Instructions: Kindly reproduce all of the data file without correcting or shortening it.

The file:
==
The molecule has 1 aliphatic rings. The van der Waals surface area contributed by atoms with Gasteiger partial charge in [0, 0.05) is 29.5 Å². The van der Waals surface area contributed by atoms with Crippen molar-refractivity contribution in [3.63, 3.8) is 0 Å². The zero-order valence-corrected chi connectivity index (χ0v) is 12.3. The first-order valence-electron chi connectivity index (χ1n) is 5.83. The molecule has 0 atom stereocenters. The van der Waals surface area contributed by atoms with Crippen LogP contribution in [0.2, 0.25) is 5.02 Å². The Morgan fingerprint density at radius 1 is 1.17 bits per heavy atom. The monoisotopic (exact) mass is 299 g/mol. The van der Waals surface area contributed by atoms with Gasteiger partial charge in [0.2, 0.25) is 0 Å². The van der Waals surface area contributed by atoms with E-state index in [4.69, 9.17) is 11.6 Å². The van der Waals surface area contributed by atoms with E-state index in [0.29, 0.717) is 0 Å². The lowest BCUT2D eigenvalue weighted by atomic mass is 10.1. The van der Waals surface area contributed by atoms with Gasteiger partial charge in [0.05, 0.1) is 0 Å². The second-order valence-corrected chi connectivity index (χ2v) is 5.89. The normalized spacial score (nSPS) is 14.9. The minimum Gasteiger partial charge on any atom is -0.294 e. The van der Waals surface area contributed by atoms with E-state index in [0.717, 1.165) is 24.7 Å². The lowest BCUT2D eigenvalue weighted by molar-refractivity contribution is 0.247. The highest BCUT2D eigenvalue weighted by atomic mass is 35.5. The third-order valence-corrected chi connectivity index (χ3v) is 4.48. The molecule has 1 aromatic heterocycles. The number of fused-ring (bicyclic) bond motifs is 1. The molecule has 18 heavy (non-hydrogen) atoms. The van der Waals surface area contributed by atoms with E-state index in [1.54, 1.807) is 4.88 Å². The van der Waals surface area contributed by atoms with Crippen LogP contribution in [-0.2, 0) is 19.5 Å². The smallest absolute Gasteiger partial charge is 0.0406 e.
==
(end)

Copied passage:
The molecule has 1 aliphatic rings. The van der Waals surface area contributed by atoms with Gasteiger partial charge in [0, 0.05) is 29.5 Å². The van der Waals surface area contributed by atoms with Crippen molar-refractivity contribution in [3.63, 3.8) is 0 Å². The zero-order valence-corrected chi connectivity index (χ0v) is 12.3. The first-order valence-electron chi connectivity index (χ1n) is 5.83. The molecule has 0 atom stereocenters. The van der Waals surface area contributed by atoms with Crippen LogP contribution in [0.2, 0.25) is 5.02 Å². The Morgan fingerprint density at radius 1 is 1.17 bits per heavy atom. The monoisotopic (exact) mass is 299 g/mol. The van der Waals surface area contributed by atoms with Gasteiger partial charge in [0.2, 0.25) is 0 Å². The van der Waals surface area contributed by atoms with E-state index in [4.69, 9.17) is 11.6 Å². The van der Waals surface area contributed by atoms with E-state index in [0.29, 0.717) is 0 Å². The lowest BCUT2D eigenvalue weighted by atomic mass is 10.1. The van der Waals surface area contributed by atoms with Gasteiger partial charge in [0.05, 0.1) is 0 Å². The second-order valence-corrected chi connectivity index (χ2v) is 5.89. The normalized spacial score (nSPS) is 14.9. The minimum Gasteiger partial charge on any atom is -0.294 e. The van der Waals surface area contributed by atoms with E-state index in [0.717, 1.165) is 24.7 Å². The lowest BCUT2D eigenvalue weighted by molar-refractivity contribution is 0.247. The highest BCUT2D eigenvalue weighted by atomic mass is 35.5. The third-order valence-corrected chi connectivity index (χ3v) is 4.48. The molecule has 1 aromatic heterocycles. The number of fused-ring (bicyclic) bond motifs is 1. The molecule has 18 heavy (non-hydrogen) atoms. The van der Waals surface area contributed by atoms with E-state index in [1.54, 1.807) is 4.88 Å². The van der Waals surface area contributed by atoms with Crippen LogP contribution in [-0.2, 0) is 19.5 Å². The smallest absolute Gasteiger partial charge is 0.0406 e.